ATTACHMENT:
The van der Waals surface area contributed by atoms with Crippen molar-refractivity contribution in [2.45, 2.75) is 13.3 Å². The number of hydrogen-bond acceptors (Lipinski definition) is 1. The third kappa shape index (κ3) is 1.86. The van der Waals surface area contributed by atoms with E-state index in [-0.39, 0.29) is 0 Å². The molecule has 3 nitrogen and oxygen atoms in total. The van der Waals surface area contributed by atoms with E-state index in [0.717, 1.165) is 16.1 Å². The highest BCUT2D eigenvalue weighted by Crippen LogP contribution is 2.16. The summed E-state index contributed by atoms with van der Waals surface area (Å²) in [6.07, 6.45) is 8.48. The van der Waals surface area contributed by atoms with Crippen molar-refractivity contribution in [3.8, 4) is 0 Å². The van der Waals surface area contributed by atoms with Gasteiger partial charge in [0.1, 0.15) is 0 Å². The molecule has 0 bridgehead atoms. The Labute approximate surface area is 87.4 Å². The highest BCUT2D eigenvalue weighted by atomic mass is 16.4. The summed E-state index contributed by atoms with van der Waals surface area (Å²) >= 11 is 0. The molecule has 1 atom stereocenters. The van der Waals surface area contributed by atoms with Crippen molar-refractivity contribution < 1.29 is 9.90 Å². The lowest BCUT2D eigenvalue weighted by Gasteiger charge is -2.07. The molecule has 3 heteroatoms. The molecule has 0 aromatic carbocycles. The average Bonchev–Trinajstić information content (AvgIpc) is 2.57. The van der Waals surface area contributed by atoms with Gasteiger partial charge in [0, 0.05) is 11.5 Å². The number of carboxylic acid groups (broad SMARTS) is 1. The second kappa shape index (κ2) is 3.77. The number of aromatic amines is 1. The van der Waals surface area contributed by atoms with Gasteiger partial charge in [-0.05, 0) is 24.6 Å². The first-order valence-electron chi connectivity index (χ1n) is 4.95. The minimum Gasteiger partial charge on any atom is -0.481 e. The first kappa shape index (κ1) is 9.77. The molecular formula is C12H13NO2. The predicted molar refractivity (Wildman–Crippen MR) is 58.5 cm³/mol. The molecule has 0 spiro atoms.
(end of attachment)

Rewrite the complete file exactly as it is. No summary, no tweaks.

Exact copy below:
The van der Waals surface area contributed by atoms with Crippen molar-refractivity contribution in [2.45, 2.75) is 13.3 Å². The number of hydrogen-bond acceptors (Lipinski definition) is 1. The third kappa shape index (κ3) is 1.86. The van der Waals surface area contributed by atoms with E-state index in [-0.39, 0.29) is 0 Å². The molecule has 3 nitrogen and oxygen atoms in total. The van der Waals surface area contributed by atoms with E-state index in [0.717, 1.165) is 16.1 Å². The highest BCUT2D eigenvalue weighted by Crippen LogP contribution is 2.16. The summed E-state index contributed by atoms with van der Waals surface area (Å²) in [6.07, 6.45) is 8.48. The van der Waals surface area contributed by atoms with Crippen molar-refractivity contribution in [3.8, 4) is 0 Å². The van der Waals surface area contributed by atoms with Gasteiger partial charge in [0.1, 0.15) is 0 Å². The molecule has 0 bridgehead atoms. The Labute approximate surface area is 87.4 Å². The highest BCUT2D eigenvalue weighted by atomic mass is 16.4. The summed E-state index contributed by atoms with van der Waals surface area (Å²) >= 11 is 0. The molecule has 1 atom stereocenters. The van der Waals surface area contributed by atoms with Crippen molar-refractivity contribution < 1.29 is 9.90 Å². The lowest BCUT2D eigenvalue weighted by Gasteiger charge is -2.07. The molecule has 3 heteroatoms. The molecule has 0 aromatic carbocycles. The average Bonchev–Trinajstić information content (AvgIpc) is 2.57. The van der Waals surface area contributed by atoms with Gasteiger partial charge in [0, 0.05) is 11.5 Å². The number of carboxylic acid groups (broad SMARTS) is 1. The second kappa shape index (κ2) is 3.77. The number of aromatic amines is 1. The van der Waals surface area contributed by atoms with Gasteiger partial charge in [-0.05, 0) is 24.6 Å². The first-order valence-electron chi connectivity index (χ1n) is 4.95. The minimum Gasteiger partial charge on any atom is -0.481 e. The first kappa shape index (κ1) is 9.77. The molecular formula is C12H13NO2. The predicted molar refractivity (Wildman–Crippen MR) is 58.5 cm³/mol. The molecule has 0 spiro atoms.